Lindisfarne SPA

Status: Designated

Description

Site overview

This site is situated in north-east England off the Northumberland coast near Berwick-upon-Tweed. As well as the island of Lindisfarne (Holy Island), the site includes extensive mud-flats south of Holy Island and at Budle Bay.  There are large beds of Eelgrass here which provide an important food source for wintering birds. In autumn and early winter this site is home to a large number of an internationally important population of the Svalbard population of light-bellied brent goose. In summer, the site supports large numbers of several breeding tern species that feed in the shallow waters around the site.

MPA Type

Special Protection Area

Special Protection Areas (SPAs) are strictly protected sites designated uner European legislation. They are established to protect rare and vulnerable birds and for regularly occurring migratory species.

Designation date

1 March 1992

Surface Area

36.74 km2 (14.18 mi.2)

Perimeter

74.89 km (46.53 mi.)

  • Ringed plover (Charadrius hiaticula)

    A small, dumpy, short-legged wading bird that breed on beaches around the coast.

  • Sanderling (Calidris alba)

    A a small, plump, energetic wading bird.

  • Little tern (Sterna albifrons)

    This bird is one of the smallest of its species. Breeding colonies are located on beaches nearby shallow, sheltered waters which offer good foraging for small fish and invertebrates.

  • Eurasian wigeon (Anas penelope)

    Sites in the UK are an important wintering ground for these small ducks.

  • Greylag goose (Anser anser )

    The largest of the wild gesse in the UK, the greylag is the ancestor of most domestic geese. The native birds and wintering flocks found in Scotland retain the special appeal of truly wild geese.

  • Bar-tailed godwit (Limosa lapponica)

    A long-billed, long-legged wading bird that visits the UK in the winter.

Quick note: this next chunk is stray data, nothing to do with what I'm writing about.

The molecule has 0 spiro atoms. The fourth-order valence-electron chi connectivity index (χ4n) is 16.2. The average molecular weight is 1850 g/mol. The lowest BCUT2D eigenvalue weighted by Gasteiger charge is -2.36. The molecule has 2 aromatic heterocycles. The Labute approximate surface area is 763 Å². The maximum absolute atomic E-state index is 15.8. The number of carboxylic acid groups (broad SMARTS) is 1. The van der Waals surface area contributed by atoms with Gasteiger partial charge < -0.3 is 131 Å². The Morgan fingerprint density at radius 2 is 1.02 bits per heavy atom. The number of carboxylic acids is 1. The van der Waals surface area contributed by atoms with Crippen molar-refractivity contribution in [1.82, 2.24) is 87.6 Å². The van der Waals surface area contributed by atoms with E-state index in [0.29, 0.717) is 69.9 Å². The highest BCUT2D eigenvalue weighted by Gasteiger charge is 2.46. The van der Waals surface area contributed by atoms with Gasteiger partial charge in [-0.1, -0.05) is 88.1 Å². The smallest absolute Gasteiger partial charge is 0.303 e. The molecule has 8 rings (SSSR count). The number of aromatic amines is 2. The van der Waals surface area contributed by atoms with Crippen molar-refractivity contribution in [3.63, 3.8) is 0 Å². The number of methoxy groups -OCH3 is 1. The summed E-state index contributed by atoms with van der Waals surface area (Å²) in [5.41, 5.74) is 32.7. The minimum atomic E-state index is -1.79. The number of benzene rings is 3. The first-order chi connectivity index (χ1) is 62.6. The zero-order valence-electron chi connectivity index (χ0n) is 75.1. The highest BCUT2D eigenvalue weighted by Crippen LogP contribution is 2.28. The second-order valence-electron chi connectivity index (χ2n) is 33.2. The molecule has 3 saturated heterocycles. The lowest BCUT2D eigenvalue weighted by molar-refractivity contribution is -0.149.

• Red-breasted merganser (Mergus serrator)

    A diving duck often seen in large groups during the non-breeding season. It feeds on small fish along with small amounts of vegetation and other tiny water animals.

  • Common redshank (Tringa totanus)

    As this bird’s name suggests, its’ most distinctive features are its’ bright orange-red legs.

  • Dunlin (Calidris alpina alpina)

    The commonest small wading bird found around UK shores with a distinctive black belly in the summer.

  • Long-tailed duck (Clangula hyemalis)

    Long-tailed duck is a gregarious seaduck that forms large non-breeding flocks. Long-tailed duck dives to the seabed to forage on a range of prey including benthic molluscs, crustaceans, and small fish.

  • Black (common) scoter (Melanitta nigra)

    The common scoter is seaduck. The UK breeding population of this small diving seaduck has substantially declined and it is now a Red List species.

  • Grey plover (Pluvialis squatarola)

    A widely distributed shorebird that prefers sandy and muddy estuaries.

  • Common eider (Somateria mollissima)

    A record-breaking seaduck - the eider is both our heaviest and fastest flying. It seldom strays from the coast.

  • Common shelduck (Tadorna tadorna)

    This is a big, colourful duck, bigger than a mallard but smaller than a goose.

  • Roseate tern (Sterna dougallii)

    One of our rarest seabirds with long tail streamers and a pinkish tinge to its underparts in summer - which gives it its name.

  • Light-bellied brent goose (Branta bernicla hrota)

    A small dark goose with small wintering populations in the UK. it is vulnerable as the entire population depends on less than ten wintering sites.

  • Marine areas, Sea inlets
  • Tidal rivers, Estuaries, Mud flats, Sand flats, Lagoons (including saltwork basins)
  • Salt marshes, Salt pastures, Salt steppes

Did you know?…

Over half a million people have voiced their support for ‘marine protected area’ designation in the UK through our campaigns

Over 500,000 records on undersea habitats and species have been collected by volunteer Seasearch divers providing significant evidence for inshore ‘marine protected areas’

Over 170 parliamentarians from across the political spectrum signed up to our Marine Charter calling for a network of ‘marine protected areas’ in UK Seas